Many junior doctors have expressed concern about rota gaps, and the new contract acknowledges and tackles this concern. The guardians of safe working hours will report to trust and foundation trust boards on the issue of rota gaps within junior doctor rotas. This will shine a light on the issue and it will be escalated, potentially to the Care Quality Commission and the General Medical Council, when serious issues are not addressed. I strongly urge all those considering taking industrial action to consider the progress being made in all these areas before making their final decision.

With respect to the broader debate about seven-day care, we recognise that many doctors have concerns about precisely what is meant by a seven-day NHS. As Sir David Dalton stated publicly last week, we offered to insert details of our seven-day plans in the May agreement, but this was rejected by the BMA, so it is very disappointing that it now says the need for more clarity over seven-day services is one of the reasons for the strike, but given that it has said that, I would like to repeat further reassurances on that front today.

First, while the changes to the junior doctors contract are cost-neutral—that is, the overall pay bill for the current cohort of junior doctors will not go up or down—our seven-day services policy is not cost-neutral, and will be funded out of the additional £10 billion provided to the NHS this Parliament. Secondly, while the pay bill for the current number of junior doctors will not increase, we do expect the overall pay bill to go up as we have committed to employ many more doctors to help to meet our commitment on seven-day services. That means that our plans are not predicated on simply stretching the existing workforce more thinly or diluting weekday cover.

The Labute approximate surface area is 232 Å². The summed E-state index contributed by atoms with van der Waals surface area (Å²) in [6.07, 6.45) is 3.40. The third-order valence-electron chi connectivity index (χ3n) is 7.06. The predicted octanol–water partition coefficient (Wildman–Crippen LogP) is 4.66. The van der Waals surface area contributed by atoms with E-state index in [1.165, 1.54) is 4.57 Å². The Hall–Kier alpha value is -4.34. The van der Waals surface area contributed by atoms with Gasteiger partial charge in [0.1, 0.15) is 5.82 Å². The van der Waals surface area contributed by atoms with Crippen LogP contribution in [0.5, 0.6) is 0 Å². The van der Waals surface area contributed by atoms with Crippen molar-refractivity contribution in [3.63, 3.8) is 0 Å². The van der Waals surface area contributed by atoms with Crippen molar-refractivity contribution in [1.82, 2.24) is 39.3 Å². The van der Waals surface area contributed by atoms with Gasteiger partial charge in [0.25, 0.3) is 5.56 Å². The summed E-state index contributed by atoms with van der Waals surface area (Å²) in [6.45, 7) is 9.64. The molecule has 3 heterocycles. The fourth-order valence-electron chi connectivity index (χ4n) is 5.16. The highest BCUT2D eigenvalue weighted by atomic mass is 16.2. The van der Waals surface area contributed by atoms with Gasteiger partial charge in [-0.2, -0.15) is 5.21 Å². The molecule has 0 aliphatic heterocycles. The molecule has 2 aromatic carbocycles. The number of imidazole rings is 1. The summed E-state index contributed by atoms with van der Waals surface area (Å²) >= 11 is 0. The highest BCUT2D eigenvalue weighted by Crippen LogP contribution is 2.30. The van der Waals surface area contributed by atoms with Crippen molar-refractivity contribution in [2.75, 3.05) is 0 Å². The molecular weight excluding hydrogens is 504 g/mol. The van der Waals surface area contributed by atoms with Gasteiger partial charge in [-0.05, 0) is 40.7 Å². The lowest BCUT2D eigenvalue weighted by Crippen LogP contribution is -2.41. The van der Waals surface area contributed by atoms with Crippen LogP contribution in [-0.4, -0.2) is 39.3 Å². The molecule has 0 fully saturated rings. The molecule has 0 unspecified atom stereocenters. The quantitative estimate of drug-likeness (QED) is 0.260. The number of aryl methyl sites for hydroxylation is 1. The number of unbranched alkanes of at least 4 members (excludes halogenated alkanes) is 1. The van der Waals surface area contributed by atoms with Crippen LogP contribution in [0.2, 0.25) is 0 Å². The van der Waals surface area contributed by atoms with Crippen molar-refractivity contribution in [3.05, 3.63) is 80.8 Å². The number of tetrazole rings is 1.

Thirdly, we recognise that junior doctors already work very hard, including evenings and weekends, and while we do need to reduce weekend premium rates that make it difficult to deploy the correct levels of medical cover, we expect this policy to have greater implications for the working patterns of other workforce groups, including consultants and diagnostic staff. Finally, we have no policy to require all trusts to increase elective care at weekends. Our seven-day services policy is focused on meeting four clinical standards relating to urgent and emergency care, meaning that vulnerable patients on hospital wards at weekends will get checked more regularly in ward rounds by clinicians, and clinicians will be able to order important test results for their patients at weekends.

Despite these reassurances, there may remain honest differences of opinion on seven-day care, but the way to resolve them is through co-operation and dialogue, not confrontation and strikes which harm patients. To those who say these changes are demoralising the NHS workforce, I simply say that nothing is more demoralising or more polarising than a damaging strike. It is not too late to turn decisively away from the path of confrontation and to put patients first, and I urge everyone to consider how their own individual actions in the coming months will impact on people who desperately need the services of our NHS.

This Government will not waiver in our commitment to make the NHS the safest, highest-quality healthcare system in the world, and I commend this statement to the House.